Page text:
The Last Town #2:Preparing for the Dead(7)

By: Stephen Knight

“Adjutant General in this case, ma’am. The ranking member of the California Army National Guard. A two-star named Braden,” Narvaez explained.

“We need to know what to do with these guys,” Reese said, steering the conversation back on track. “We didn’t know so many were coming, and we need to figure out where to put them.”

“Well, we unfortunately don’t have room here,” Pallata said. “You could muster here, Captain Narvaez, but as far as accommodations go—”

“I was actually thinking about that on the way in, ma’am. I’m presuming there’s no hotels nearby that we could take over, so I was thinking we could just camp out in the garage. Thing is, we’d need latrine resources, as we don’t have anything with us other than personal sanitation gear,” Narvaez said.

“So all you need are shitters, and you’re messed up by not having any,” Pallata said, and Reese smiled inside. Old Miriam was still sharp as a tack.

“Basically, yes,” Narvaez said. “We can get latrine resources allocated to us, but we need to know where to put them, and we need to know when. It seems like the parking garage is good enough for the moment, but we need authorization to set up there.”

“I get it, Captain. I know who to call. How long will it take to get whatever you need brought in? We’ll make sure you have the space allocated. It’s not like anyone’s going to be using the parking garage right now, anyway.”

“A couple of days, maybe,” Narvaez said. “That kind of stuff isn’t exactly part of our normal load-out on this mission. A lot of logistical supplies are still in the rear area, waiting for deployment.”

“Well, you can use our facilities here for as long as you need them,” Pallata said. “We’ll handle the conflicts as they arise. Reese, can you see to that?”

“Sure,” Reese said.

“Captain, when will the rest of your men arrive?” Pallata asked.

“Inbound now, might even be at the garage already,” Narvaez said. “Logistics aside, do you have a mission for us yet, ma’am?”

Pallata nodded. “Absolutely. We need to keep Cedars-Sinai operational. We have a good number of our patrol officers there for security. Can your guys take over?”

“We can do that,” Narvaez said. “You envision us just keeping the peace, or …?”

“More like ‘or’ at the moment,” Pallata said. “Right now, all the area hospitals are busy. Cedar is getting busy as hell, lots of injuries coming in. And, uh, lots of zombies.” She shook her head. “Zombies … can’t believe I just said that.”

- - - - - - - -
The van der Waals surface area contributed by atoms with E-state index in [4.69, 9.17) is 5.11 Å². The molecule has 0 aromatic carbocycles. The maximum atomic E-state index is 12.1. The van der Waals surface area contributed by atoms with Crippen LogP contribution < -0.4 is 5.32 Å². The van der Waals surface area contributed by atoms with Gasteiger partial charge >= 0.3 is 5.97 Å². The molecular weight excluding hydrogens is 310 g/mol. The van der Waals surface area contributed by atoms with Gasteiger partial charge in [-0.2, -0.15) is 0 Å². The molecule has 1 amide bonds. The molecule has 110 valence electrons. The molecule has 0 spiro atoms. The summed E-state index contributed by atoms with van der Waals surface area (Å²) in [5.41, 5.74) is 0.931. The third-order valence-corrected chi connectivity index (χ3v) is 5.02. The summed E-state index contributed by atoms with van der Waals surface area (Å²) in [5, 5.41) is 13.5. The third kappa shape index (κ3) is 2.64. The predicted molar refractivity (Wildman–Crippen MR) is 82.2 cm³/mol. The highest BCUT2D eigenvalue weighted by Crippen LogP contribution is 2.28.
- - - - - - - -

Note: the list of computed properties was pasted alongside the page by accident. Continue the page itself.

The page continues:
“Yeah, things are a bit different these days, ma’am,” Plosser added.

“So ma’am, I need some more guidance on this,” Narvaez said. “Are we to secure the hospital and use force to ensure it stays that way, or are we just making our presence known? A lot of my guys have combat experience, and more than a few are police officers from other jurisdictions and municipalities, so keeping the peace won’t be a big stretch for us. But we need to know what you envision us doing if things get hot. Because from the looks of things”—here, the Guard officer turned and pointed at the monitors on the wall—“it looks like hot is going to be the average temperature soon.”

“Do what you have to in order to keep the hospital operational,” Pallata said. “I don’t see you opening up on civilians, but if that means you have to shoot some zombies, you do it.”

Narvaez looked back at Plosser. “First Sergeant?”

Plosser nodded. “I’m good to go on that, sir.”

Narvaez turned back to Pallata. “We’ll have liaisons on-site, correct?”

Pallata looked at Reese. “Go with them, Detective. You’re our point man.”

Awesome, Reese thought.


“So, are you going to be working at the film festival?” Suzy asked, looking over her plate of spaghetti. Her deep, dark eyes locked onto Mike Hailey’s blue gaze and demanded his complete attention. Since the only thing that competed with her was his bacon cheeseburger, she won, hands down. But then and again, she always did, as far as Hailey was concerned.

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